The mud, that awful mud
If war is the ultimate expression of human folly, it’s not surprising that the history of war has seen its fair share of flups and foul-ups, running the gamut from strategic miscalculations, to incompetence at command level to downright farce. In Military Misshaps, we’ll look at the battlefield blunders and conflict-cockups of yesteryear. First up is the Third Battle of Ypres, also known as the Battle of Passchendale, fought in 1917 during World War One.
When people think of World War One, they typically think of a blasted hellscape of trenches, duckboards, mud and shell-craters. Such imagery principally comes from the infamous Battle of Passchendale. Field Marshal Sir Douglas Haig – commander of the British Expeditionary Force during the First World War – had decided to launch an offensive in Flanders in the summer and autumn of 1917. However, he erred gravely in his underestimation of the effects the terrain would have on the proceedings.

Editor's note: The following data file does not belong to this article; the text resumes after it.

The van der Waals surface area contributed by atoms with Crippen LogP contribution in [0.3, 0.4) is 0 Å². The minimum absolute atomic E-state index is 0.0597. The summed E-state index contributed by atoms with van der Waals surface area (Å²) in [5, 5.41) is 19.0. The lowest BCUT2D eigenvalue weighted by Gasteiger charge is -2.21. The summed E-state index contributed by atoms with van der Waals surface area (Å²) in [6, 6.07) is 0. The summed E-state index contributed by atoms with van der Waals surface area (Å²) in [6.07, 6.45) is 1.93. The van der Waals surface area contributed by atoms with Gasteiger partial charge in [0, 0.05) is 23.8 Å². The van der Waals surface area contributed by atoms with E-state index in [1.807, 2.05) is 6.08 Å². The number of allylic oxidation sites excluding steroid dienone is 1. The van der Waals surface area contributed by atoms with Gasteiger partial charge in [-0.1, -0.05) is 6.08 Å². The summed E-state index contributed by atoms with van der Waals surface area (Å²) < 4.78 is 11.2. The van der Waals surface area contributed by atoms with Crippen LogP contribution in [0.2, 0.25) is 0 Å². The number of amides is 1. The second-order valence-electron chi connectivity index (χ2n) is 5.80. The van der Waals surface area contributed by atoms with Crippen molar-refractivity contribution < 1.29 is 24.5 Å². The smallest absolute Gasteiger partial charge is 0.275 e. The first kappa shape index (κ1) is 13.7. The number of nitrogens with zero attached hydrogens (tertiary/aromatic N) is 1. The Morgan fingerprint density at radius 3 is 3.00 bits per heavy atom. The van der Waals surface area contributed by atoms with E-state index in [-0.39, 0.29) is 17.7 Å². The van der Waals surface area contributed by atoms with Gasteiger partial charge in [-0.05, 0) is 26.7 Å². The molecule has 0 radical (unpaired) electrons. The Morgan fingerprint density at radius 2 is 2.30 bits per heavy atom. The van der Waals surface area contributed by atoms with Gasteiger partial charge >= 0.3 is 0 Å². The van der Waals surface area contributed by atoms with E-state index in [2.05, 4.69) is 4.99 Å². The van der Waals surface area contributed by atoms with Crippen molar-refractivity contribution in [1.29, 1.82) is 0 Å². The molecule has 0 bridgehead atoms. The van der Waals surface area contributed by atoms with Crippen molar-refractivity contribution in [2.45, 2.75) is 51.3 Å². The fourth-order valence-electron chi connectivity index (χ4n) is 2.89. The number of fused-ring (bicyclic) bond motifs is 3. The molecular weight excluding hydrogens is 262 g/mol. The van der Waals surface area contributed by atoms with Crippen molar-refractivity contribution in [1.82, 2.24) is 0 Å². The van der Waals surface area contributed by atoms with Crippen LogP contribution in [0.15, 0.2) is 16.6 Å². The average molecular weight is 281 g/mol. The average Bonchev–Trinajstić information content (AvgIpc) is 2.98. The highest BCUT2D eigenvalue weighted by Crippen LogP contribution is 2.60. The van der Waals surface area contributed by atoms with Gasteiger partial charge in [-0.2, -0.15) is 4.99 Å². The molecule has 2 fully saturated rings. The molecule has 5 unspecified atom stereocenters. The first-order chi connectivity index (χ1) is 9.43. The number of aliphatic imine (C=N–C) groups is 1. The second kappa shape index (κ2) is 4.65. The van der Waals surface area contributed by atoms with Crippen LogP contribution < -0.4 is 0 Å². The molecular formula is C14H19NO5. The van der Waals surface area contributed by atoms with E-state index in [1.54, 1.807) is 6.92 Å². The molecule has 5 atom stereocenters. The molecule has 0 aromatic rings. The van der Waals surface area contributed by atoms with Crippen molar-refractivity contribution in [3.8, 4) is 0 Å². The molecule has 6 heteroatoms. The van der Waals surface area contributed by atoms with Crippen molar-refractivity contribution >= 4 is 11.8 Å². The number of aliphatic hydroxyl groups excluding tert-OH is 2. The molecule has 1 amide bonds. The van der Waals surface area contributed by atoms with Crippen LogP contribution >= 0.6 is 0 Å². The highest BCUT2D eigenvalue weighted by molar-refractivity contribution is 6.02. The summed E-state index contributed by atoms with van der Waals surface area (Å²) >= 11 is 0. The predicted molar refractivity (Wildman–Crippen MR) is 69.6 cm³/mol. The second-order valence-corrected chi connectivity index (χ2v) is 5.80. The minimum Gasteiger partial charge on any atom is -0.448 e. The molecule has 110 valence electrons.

Flanders was low-lying, flat terrain prone to waterlogging; originally marshland, it had been converted to arable farmland only by careful agricultural practices and a delicate drainage system. Meteorological analysis had predicted heavy rain during the proposed time of the offensive; Haig not only failed to take this into account, but made the situation a hundred times worse with his decision to shell the German lines with the largest artillery bombardment yet seen in the war. Many sources pointed out that doing so would destroy the drainage system and reduce Flanders to a swamp. Haig ignored this advice and began the barrage on 22 July. The resulting onslaught of artillery reduced no-mans land to a morass of sucking mud, and the ensuing offensive became quite literally bogged down as British and French infantry tried to wade through water-filled shell holes and a sea of sodden earth. One of the most controversial Allied offensives of the First World War, the operation (which lasted until 10 November 1917) caused an estimated 200,000 – 448,614 casualties. Many of these were caused not by bullets or shells but the terrain itself; according to one estimate, men drowned in the deep mud at a rate of 90 a month.